Kukla's Korner Hockey
from Scott Burnside & Pierre LeBrun of ESPN,
Red Wings coach Mike Babcock is one of the NHL’s heavyweights in the coaching fraternity, not only for his on-ice performance, but also for his savvy off it.
He knows how to use the media to his advantage, and it’s no coincidence that for the second straight day, he poked Sidney Crosby yet again with a head-hunting charge.
“To me, the battle they had going last night between [Henrik] Zetterberg and Crosby was a great battle, I thought,” Babcock said this morning. “I thought he went head-hunting right off the hop. His ability to respond was good. I think that’s a game within the game. If you’re a hockey purist and you like superstars who bring it, that’s a nice matchup.”...
“I’m not going to get involved with the games,” Crosby said this morning after being asked about Babcock’s comments. “He can say whatever he wants. I don’t think I’ve been known as a head-hunter throughout my career. He’s the first one ever to say that, so it’s pretty interesting stuff.”
Babcock just said no lineup changes tonight. No Datsyuk. No Draper.
from Mark Spector of Sportsnet,
They are a machine, but not the usual kind they build here in Motown.
The Detroit Red Wings can operate with most of their parts, still managing to motor along just fine without the odd key component, whether it be their leading scorer in Pavel Datsyuk, or the best defenceman in the world, six-time Norris Trophy winner Nicklas Lidstrom.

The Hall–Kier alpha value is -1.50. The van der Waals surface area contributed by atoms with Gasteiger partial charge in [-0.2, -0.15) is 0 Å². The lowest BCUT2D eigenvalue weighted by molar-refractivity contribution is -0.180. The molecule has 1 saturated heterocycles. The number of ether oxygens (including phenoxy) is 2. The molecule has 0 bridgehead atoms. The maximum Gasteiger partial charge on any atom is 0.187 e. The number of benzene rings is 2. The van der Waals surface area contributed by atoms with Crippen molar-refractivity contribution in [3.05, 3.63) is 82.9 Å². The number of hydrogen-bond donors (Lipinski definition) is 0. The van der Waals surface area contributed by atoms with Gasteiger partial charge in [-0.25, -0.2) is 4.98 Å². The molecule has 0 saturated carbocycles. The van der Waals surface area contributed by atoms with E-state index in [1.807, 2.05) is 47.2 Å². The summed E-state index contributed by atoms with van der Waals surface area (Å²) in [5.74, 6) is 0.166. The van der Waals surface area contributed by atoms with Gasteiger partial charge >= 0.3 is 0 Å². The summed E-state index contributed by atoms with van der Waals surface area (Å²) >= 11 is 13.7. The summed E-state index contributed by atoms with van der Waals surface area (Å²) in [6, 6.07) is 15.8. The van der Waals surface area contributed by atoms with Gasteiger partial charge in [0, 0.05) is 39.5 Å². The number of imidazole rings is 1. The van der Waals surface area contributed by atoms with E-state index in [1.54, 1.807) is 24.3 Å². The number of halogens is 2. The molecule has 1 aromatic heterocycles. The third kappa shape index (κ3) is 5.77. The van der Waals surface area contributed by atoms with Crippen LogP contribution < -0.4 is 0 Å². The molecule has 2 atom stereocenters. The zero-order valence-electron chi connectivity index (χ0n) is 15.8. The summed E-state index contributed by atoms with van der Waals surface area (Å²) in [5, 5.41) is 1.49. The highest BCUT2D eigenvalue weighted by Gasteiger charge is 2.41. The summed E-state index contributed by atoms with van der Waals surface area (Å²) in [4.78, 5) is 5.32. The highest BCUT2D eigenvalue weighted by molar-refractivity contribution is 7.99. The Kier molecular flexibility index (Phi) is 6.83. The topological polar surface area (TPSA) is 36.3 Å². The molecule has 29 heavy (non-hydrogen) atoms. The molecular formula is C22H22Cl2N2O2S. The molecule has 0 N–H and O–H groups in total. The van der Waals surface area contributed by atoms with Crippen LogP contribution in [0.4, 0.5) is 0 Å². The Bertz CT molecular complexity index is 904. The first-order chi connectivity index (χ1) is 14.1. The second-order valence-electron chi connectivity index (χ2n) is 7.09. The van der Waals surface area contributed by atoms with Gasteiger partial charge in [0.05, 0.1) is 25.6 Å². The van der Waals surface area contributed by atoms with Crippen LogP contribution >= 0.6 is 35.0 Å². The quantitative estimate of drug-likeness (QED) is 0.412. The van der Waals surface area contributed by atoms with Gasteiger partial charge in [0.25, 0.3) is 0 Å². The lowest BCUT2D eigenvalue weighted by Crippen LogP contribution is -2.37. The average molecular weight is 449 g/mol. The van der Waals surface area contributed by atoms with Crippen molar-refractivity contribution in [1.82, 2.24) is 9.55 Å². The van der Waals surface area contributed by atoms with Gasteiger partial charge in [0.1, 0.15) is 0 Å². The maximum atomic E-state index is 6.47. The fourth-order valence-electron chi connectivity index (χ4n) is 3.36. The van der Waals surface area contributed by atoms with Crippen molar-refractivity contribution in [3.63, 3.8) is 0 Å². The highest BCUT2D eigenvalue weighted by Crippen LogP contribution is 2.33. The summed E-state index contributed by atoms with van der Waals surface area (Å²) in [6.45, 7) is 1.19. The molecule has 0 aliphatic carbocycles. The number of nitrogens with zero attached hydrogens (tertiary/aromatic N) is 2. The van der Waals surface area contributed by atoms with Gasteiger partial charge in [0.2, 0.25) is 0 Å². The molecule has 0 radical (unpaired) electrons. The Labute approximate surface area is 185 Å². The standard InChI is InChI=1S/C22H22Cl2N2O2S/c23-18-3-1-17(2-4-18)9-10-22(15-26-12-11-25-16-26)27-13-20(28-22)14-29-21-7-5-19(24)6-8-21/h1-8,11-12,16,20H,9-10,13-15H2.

Take the drive train out of a Ford, and it just won’t run. Take Datsyuk and Kris Draper out of the Detroit lineup, and they still beat the Pittsburgh Penguins comfortably, cruising to a 3-1 win and a 1-0 lead in this 2009 Stanley Cup final rematch.
from Larry Brooks of the NY Post,
All I know is this: The Coy otes wouldn’t have gone bankrupt if Gary Bettman had been able to get “cost certainty” into the collective bargaining agreement.
Do you know what the Coyotes’ calamitous financial state tells us? It tells us that the league’s claims that a hard cap would ensure league-wide prosperity were bankrupt. It tells us that percentage of the gross means as much to low-revenue clubs as the commissioner’s assurances during the season that the media was blowing the Phoenix issue out of proportion.
continued plus some salary cap talk too…
from Larry Wigge of NHL.com,